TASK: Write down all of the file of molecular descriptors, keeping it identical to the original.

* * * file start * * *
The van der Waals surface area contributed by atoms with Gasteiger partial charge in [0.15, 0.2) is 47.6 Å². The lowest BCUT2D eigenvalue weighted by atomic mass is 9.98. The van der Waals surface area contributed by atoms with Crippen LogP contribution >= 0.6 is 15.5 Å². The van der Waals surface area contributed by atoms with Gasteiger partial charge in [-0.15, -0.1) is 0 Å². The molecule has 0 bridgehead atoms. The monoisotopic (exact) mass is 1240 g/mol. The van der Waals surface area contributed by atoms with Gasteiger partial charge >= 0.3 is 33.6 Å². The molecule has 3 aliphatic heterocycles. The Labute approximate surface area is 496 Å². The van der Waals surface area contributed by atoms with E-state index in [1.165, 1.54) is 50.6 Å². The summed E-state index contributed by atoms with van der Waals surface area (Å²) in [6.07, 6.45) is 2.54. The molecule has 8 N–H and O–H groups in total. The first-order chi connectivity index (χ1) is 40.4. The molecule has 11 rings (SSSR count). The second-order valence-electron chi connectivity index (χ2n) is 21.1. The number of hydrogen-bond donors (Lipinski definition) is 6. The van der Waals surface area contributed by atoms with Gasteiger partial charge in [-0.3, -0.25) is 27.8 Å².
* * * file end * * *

The van der Waals surface area contributed by atoms with Gasteiger partial charge in [0.15, 0.2) is 47.6 Å². The lowest BCUT2D eigenvalue weighted by atomic mass is 9.98. The van der Waals surface area contributed by atoms with Crippen LogP contribution >= 0.6 is 15.5 Å². The van der Waals surface area contributed by atoms with Gasteiger partial charge in [-0.15, -0.1) is 0 Å². The molecule has 0 bridgehead atoms. The monoisotopic (exact) mass is 1240 g/mol. The van der Waals surface area contributed by atoms with Gasteiger partial charge >= 0.3 is 33.6 Å². The molecule has 3 aliphatic heterocycles. The Labute approximate surface area is 496 Å². The van der Waals surface area contributed by atoms with E-state index in [1.165, 1.54) is 50.6 Å². The summed E-state index contributed by atoms with van der Waals surface area (Å²) in [6.07, 6.45) is 2.54. The molecule has 8 N–H and O–H groups in total. The first-order chi connectivity index (χ1) is 40.4. The molecule has 11 rings (SSSR count). The second-order valence-electron chi connectivity index (χ2n) is 21.1. The number of hydrogen-bond donors (Lipinski definition) is 6. The van der Waals surface area contributed by atoms with Gasteiger partial charge in [-0.3, -0.25) is 27.8 Å².